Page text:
While addressing IPV as an epidemic requires broad and complex strategies, pregnant and postpartum women experiencing IPV may be an ideal population for PrEP intervention. Given the increased and regular engagement in the healthcare system during this period, antenatal settings offer an opportunity for safe and effective counseling regarding risk reduction and HIV prevention. In order to tailor PrEP options to the needs and preferences of pregnant women, it is imperative that this population be included in clinical trials of novel PrEP modalities [48]. For example, long-acting injectable cabotegravir (CAB-LA) may provide greater discretion in comparison to oral PrEP, thereby further reducing experiences of violence related to PrEP disclosure and HIV prevention [49, 50].

Our study has strengths and limitations. All interviews were conducted postpartum, which may have influenced participant recall and reporting. We theorize, however, that as the sample included only those with safe and successful birth outcomes, this temporal shift in perspective may have actually increased transparency of our findings. Secondly, due to our study’s qualitative form and primarily urban sample, findings may not necessarily apply to other pregnant and postpartum women across and beyond South Africa. However, our ability to identify and recruit women from the established PrEP-PP cohort, allowed for engagement of an incredibly vulnerable population. Building upon the existing trust and relationship these participants had with research staff, we were able to engage participants in conversation around highly sensitive and stigmatized topics.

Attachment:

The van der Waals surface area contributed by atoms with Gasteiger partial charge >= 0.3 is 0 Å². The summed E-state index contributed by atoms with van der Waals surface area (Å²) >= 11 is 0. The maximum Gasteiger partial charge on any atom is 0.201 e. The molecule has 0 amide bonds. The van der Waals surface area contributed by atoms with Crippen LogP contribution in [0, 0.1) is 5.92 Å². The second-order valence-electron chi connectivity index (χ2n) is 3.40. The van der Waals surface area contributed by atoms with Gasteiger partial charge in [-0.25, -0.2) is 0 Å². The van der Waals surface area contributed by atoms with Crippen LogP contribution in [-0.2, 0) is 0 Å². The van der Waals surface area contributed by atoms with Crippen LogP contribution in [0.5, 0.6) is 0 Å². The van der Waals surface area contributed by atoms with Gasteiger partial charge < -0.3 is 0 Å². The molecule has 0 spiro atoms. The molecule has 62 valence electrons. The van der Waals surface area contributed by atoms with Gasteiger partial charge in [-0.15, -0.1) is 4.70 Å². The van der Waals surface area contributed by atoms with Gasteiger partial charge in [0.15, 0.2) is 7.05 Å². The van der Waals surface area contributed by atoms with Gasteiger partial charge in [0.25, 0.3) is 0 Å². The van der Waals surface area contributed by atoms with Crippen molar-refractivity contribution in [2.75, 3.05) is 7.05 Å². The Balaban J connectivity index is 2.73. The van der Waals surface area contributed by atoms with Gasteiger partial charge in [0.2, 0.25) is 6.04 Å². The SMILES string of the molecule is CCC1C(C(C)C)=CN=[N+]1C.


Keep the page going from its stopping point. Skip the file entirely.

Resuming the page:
Findings illustrate the complexities regarding IPV dynamics (precursors, duration, intensity) among South African women during pregnancy and postpartum, emphasizing both the breadth of the issue as well as the need for tailored, multiprong solutions to address violence in this population. As evidenced by our study and a growing body of literature, experiences of IPV victimization often continue into pregnancy and postpartum periods, making this population a priority for both IPV and HIV prevention intervention. Comprehensive strategies acknowledging and engaging peer networks, as well as improved protocols specific to screening and referrals, may be pivotal in achieving necessary change. Descriptions of oral PrEP as a preferred HIV prevention method in the context of IPV victimization during pregnancy further emphasizes the need to ensure oral PrEP’s widespread accessibility as well as the inclusion of pregnant and postpartum women to emerging, long-acting HIV prevention modalities.

Data availability

The datasets used and/or analysed during the current study available from the corresponding author on reasonable request.


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The authors extend their gratitude to the Pre-exposure Prophylaxis in Pregnancy and Post-partum study staff as well as the study participants for their time.


This work was supported by the NIMH under Grant P30MH058107 and R01MH116771 and NIAAA under Grant T32AA013525.

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Conceptualization: APM, DJD Formal analysis: APM, SSD. Funding acquisition: APM, DJD Methodology: APM, DJD Supervision: DJD Writing - original draft: APM Writing - review & editing: APM, SSD, LC, RM, NM, NJW, LM, SS, DJD.

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Correspondence to Amanda P. Miller.

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Ethical approval was obtained from the Human Research Ethics Committee at the University of Cape Town (#297/2018) and the University of California, Los Angeles Institutional Review Board (IRB#18-001622). Participants provided written informed consent prior to study participation.

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Miller, A.P., Dean, S.S., Court, L. et al. “So that’s why I found PrEP to be safest way to protect yourself”: exploring IPV experiences and impact on HIV prevention among pregnant and postpartum women in Cape Town, South Africa. BMC Public Health 24, 481 (2024).